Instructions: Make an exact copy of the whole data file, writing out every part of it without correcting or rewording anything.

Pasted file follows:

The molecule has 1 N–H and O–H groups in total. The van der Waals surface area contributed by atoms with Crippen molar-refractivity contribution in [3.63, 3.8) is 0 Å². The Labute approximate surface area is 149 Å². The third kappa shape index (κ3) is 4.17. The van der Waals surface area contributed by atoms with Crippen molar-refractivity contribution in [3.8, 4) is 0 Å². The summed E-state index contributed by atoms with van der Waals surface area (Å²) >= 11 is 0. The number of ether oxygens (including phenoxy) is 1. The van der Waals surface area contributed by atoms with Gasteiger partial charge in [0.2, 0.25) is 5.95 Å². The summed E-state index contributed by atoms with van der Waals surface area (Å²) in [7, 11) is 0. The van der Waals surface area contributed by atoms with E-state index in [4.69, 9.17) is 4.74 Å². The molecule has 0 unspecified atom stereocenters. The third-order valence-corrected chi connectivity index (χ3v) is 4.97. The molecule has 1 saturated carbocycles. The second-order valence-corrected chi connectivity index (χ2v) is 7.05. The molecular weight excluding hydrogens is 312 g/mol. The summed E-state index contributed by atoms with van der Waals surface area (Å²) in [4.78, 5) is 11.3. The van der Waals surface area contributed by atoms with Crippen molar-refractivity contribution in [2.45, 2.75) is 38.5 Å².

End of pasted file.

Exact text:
The molecule has 1 N–H and O–H groups in total. The van der Waals surface area contributed by atoms with Crippen molar-refractivity contribution in [3.63, 3.8) is 0 Å². The Labute approximate surface area is 149 Å². The third kappa shape index (κ3) is 4.17. The van der Waals surface area contributed by atoms with Crippen molar-refractivity contribution in [3.8, 4) is 0 Å². The summed E-state index contributed by atoms with van der Waals surface area (Å²) >= 11 is 0. The number of ether oxygens (including phenoxy) is 1. The van der Waals surface area contributed by atoms with Gasteiger partial charge in [0.2, 0.25) is 5.95 Å². The summed E-state index contributed by atoms with van der Waals surface area (Å²) in [7, 11) is 0. The van der Waals surface area contributed by atoms with E-state index in [4.69, 9.17) is 4.74 Å². The molecule has 0 unspecified atom stereocenters. The third-order valence-corrected chi connectivity index (χ3v) is 4.97. The molecule has 1 saturated carbocycles. The second-order valence-corrected chi connectivity index (χ2v) is 7.05. The molecular weight excluding hydrogens is 312 g/mol. The summed E-state index contributed by atoms with van der Waals surface area (Å²) in [4.78, 5) is 11.3. The van der Waals surface area contributed by atoms with Crippen molar-refractivity contribution in [2.45, 2.75) is 38.5 Å².